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Volume X, Number 331

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When Will I Get My Inheritance?

As they say, the only two certainties in life are death and taxes. At some point we will all mourn the loss of a loved one. Once the mourning is completed, questions may arise whether the decedent had a last will and testament under which you might be a beneficiary. If so, the question may then become when might you receive your inheritance. This question is frequently raised, however, the answer is not as simple as some might believe.

If a last will and testament is located, the first step would be for the named executor to seek to admit to probate the decedent’s last will and testament. Provided this process goes smoothly, there are many things which must be accomplished prior to distributions being made to beneficiaries of the estate. What is required prior to distributions being made depends upon the complexity of the estate, which entails the type of assets the decedent had, as well as their status.

In general, after being appointed as executor of the estate, this individual must first identify all assets of the decedent and seek to gather or marshal them. This process can be quite simple, or can be complex, depending upon the nature of the assets of the decedent. Once the assets of the decedent are properly identified and marshalled, the executor can move to the next step.

The executor should retain a professional to determine what the potential estate taxes would be once the assets of the estate are marshalled and identified. At this point, it is often suggested that the executor make a preliminary tax payment to the state and federal governments concerning the probable estate taxes. This will give the executor more time to complete the necessary estate tax returns without the possibility of impairing a penalty.

Now, assets of the estate are still not ready for distribution. The next thing the executor must do is make sure that current debts and obligations of the decedent are paid from available assets within the estate. This may consist of a one-time payment to satisfy a debt, or monthly or yearly payments concerning other obligations of the decedent. The executor should have a good working spreadsheet of the assets of the estate, as well as information concerning the obligations of the estate. Once these expenses are identified and under control, the executor may look to the next step.

At this point, the executor may seek to make an interim distribution to the beneficiaries of the estate. What this means is that the beneficiaries would receive a part of their bequests under the Will, however, not the entire amount. The executor would maintain an appropriate hold back to satisfy any potential future state and federal taxes of the estate. Typically, these partial distributions are for 50% or less of the entire balance which a party might receive as their bequest.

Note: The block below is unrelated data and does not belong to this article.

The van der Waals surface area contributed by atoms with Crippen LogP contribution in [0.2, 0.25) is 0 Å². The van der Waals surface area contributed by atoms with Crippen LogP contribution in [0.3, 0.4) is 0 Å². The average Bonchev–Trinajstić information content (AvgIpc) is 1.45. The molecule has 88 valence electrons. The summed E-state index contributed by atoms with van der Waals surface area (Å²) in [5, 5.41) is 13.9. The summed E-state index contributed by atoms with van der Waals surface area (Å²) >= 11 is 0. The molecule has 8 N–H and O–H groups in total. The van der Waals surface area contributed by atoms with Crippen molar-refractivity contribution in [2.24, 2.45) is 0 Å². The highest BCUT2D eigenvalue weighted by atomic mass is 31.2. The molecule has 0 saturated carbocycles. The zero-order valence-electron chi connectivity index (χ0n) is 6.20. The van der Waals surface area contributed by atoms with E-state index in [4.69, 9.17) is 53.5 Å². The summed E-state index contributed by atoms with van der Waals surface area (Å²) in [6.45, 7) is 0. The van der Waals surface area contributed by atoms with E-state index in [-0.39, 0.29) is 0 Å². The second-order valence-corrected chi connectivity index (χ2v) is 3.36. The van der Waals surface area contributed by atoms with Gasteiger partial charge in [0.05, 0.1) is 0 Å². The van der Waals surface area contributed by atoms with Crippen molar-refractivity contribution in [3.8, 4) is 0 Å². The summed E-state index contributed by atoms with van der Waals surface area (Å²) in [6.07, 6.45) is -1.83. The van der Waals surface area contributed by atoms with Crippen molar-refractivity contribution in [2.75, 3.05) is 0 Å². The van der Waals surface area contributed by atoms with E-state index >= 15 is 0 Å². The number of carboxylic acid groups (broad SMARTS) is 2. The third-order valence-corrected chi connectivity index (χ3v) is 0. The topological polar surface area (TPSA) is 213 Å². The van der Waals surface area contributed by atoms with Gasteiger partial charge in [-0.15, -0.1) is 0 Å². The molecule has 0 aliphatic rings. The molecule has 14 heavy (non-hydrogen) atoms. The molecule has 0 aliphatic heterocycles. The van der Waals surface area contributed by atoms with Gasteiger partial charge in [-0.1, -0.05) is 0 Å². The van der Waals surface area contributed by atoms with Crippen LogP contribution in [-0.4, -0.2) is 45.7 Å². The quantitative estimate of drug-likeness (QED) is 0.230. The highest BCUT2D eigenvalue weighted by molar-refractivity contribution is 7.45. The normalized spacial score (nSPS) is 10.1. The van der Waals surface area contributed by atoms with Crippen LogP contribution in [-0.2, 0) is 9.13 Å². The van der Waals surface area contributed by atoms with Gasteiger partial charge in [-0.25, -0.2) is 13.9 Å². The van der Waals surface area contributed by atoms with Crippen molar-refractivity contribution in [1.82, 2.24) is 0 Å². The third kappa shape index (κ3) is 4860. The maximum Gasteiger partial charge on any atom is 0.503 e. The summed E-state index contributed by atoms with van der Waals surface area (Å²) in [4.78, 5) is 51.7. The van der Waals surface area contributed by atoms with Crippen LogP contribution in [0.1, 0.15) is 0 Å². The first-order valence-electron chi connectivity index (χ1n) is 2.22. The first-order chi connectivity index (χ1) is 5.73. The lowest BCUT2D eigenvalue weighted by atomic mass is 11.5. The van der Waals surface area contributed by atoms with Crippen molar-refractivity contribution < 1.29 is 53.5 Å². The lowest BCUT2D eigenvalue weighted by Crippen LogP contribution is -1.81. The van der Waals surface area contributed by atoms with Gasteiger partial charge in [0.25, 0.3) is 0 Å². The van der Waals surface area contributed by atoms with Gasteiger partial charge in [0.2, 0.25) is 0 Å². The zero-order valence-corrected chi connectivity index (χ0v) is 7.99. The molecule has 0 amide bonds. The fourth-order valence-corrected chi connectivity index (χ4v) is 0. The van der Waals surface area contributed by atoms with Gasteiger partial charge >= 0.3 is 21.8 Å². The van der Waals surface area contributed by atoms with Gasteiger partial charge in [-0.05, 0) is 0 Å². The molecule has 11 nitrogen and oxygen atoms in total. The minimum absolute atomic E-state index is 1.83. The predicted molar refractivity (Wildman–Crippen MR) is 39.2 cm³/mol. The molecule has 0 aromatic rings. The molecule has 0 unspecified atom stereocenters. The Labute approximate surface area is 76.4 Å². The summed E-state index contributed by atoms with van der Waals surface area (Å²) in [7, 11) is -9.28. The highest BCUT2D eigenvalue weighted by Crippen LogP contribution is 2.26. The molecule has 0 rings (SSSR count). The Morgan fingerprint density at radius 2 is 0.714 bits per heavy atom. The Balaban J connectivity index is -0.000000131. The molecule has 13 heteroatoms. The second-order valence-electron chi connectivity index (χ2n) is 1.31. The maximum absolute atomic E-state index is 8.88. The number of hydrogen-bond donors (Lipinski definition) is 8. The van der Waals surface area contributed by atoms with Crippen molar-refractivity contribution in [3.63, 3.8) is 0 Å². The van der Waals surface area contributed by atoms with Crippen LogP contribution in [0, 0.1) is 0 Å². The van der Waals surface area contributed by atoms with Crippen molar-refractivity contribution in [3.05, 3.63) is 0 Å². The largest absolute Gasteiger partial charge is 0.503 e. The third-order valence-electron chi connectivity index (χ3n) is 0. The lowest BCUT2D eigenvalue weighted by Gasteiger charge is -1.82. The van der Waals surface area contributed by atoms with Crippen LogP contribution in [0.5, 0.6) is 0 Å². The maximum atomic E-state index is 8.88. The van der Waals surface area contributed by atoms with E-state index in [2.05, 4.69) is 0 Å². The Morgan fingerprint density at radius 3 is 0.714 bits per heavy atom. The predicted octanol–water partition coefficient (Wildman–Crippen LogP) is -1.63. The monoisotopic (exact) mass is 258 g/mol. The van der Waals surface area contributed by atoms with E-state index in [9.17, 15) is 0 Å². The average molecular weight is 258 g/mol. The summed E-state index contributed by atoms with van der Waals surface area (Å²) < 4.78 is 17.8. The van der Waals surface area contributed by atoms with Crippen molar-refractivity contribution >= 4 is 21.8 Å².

After the partial distributions are made, the executor will continue to wind down the estate to ensure that all debts, obligations, and appropriate state and federal taxes are paid. Once this is completed and appropriate tax waivers are received, the executor will prepare an accounting to be reviewed by all beneficiaries of the estate. Once the accounting is reviewed and approved, the final distributions can be made. When a beneficiary receives a final distribution they must sign a form which requires them to return any part of their bequest should tax liabilities of the estate arise in the future. This is a typical form and is signed by any beneficiary when they receive a bequest under an estate. As such, a beneficiary should not be alarmed by having to sign such a form.

The above blog provides a brief outline as to what occurs prior to distributions being made under an estate. The process differs for each estate depending upon the value and complexity. Should a beneficiary of an estate have any questions, they should consult with competent counsel.

COPYRIGHT © 2020, STARK & STARKNational Law Review, Volume X, Number 295
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About this Author

Paul Norris, Stark and Stark Law, Probate Litigation Lawyer, Construction Attorney, New Jersey
Shareholder

Paul W. Norris is a Shareholder and a member of the Firm’s Litigation Group. Mr. Norris’ areas of practice include: Probate Litigation; Construction Litigation; Commercial Litigation; and Criminal and Municipal Court representation. Mr. Norris has an extensive and growing Probate Litigation practice, which concerns either defending, or initiating Will contests on behalf of beneficiaries and purported beneficiaries of an Estate as well as related litigation. He has both prosecuted and defended actions successfully in this regard, and also serves as a Court appointed...

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